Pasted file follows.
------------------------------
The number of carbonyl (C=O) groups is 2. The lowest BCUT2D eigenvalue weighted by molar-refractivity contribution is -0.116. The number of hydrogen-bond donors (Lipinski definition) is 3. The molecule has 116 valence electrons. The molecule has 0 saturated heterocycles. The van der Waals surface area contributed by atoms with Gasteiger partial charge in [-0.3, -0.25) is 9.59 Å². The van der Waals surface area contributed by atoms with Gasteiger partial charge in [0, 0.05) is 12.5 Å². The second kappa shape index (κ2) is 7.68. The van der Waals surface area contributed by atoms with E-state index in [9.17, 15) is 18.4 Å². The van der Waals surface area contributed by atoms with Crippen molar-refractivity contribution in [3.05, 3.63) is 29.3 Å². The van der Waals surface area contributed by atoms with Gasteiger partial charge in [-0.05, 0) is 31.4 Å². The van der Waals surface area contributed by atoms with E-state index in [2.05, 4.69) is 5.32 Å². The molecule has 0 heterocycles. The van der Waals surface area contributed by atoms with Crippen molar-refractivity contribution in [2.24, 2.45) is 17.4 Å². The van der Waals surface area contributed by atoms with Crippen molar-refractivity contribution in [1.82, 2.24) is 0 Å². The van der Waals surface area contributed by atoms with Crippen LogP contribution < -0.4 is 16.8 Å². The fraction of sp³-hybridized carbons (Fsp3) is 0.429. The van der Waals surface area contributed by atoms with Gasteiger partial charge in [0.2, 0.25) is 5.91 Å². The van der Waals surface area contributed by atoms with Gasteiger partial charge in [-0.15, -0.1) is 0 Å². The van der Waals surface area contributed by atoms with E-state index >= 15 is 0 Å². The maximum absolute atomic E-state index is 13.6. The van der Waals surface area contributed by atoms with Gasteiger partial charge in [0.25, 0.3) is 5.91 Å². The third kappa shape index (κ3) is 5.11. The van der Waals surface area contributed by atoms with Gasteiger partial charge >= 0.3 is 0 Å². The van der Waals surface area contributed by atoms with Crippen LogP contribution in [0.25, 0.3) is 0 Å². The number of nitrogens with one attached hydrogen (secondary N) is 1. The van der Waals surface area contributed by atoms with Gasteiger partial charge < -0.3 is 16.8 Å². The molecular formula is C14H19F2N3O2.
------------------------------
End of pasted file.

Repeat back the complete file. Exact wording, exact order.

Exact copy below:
The number of carbonyl (C=O) groups is 2. The lowest BCUT2D eigenvalue weighted by molar-refractivity contribution is -0.116. The number of hydrogen-bond donors (Lipinski definition) is 3. The molecule has 116 valence electrons. The molecule has 0 saturated heterocycles. The van der Waals surface area contributed by atoms with Gasteiger partial charge in [-0.3, -0.25) is 9.59 Å². The van der Waals surface area contributed by atoms with Gasteiger partial charge in [0, 0.05) is 12.5 Å². The second kappa shape index (κ2) is 7.68. The van der Waals surface area contributed by atoms with E-state index in [9.17, 15) is 18.4 Å². The van der Waals surface area contributed by atoms with Crippen molar-refractivity contribution in [3.05, 3.63) is 29.3 Å². The van der Waals surface area contributed by atoms with Gasteiger partial charge in [-0.05, 0) is 31.4 Å². The van der Waals surface area contributed by atoms with E-state index in [2.05, 4.69) is 5.32 Å². The molecule has 0 heterocycles. The van der Waals surface area contributed by atoms with Crippen molar-refractivity contribution in [2.24, 2.45) is 17.4 Å². The van der Waals surface area contributed by atoms with Crippen molar-refractivity contribution in [1.82, 2.24) is 0 Å². The van der Waals surface area contributed by atoms with Crippen LogP contribution < -0.4 is 16.8 Å². The fraction of sp³-hybridized carbons (Fsp3) is 0.429. The van der Waals surface area contributed by atoms with Gasteiger partial charge in [0.2, 0.25) is 5.91 Å². The van der Waals surface area contributed by atoms with Gasteiger partial charge in [-0.15, -0.1) is 0 Å². The van der Waals surface area contributed by atoms with E-state index >= 15 is 0 Å². The maximum absolute atomic E-state index is 13.6. The van der Waals surface area contributed by atoms with Gasteiger partial charge in [0.25, 0.3) is 5.91 Å². The third kappa shape index (κ3) is 5.11. The van der Waals surface area contributed by atoms with Gasteiger partial charge >= 0.3 is 0 Å². The van der Waals surface area contributed by atoms with Crippen LogP contribution in [0.25, 0.3) is 0 Å². The number of nitrogens with one attached hydrogen (secondary N) is 1. The van der Waals surface area contributed by atoms with Gasteiger partial charge < -0.3 is 16.8 Å². The molecular formula is C14H19F2N3O2.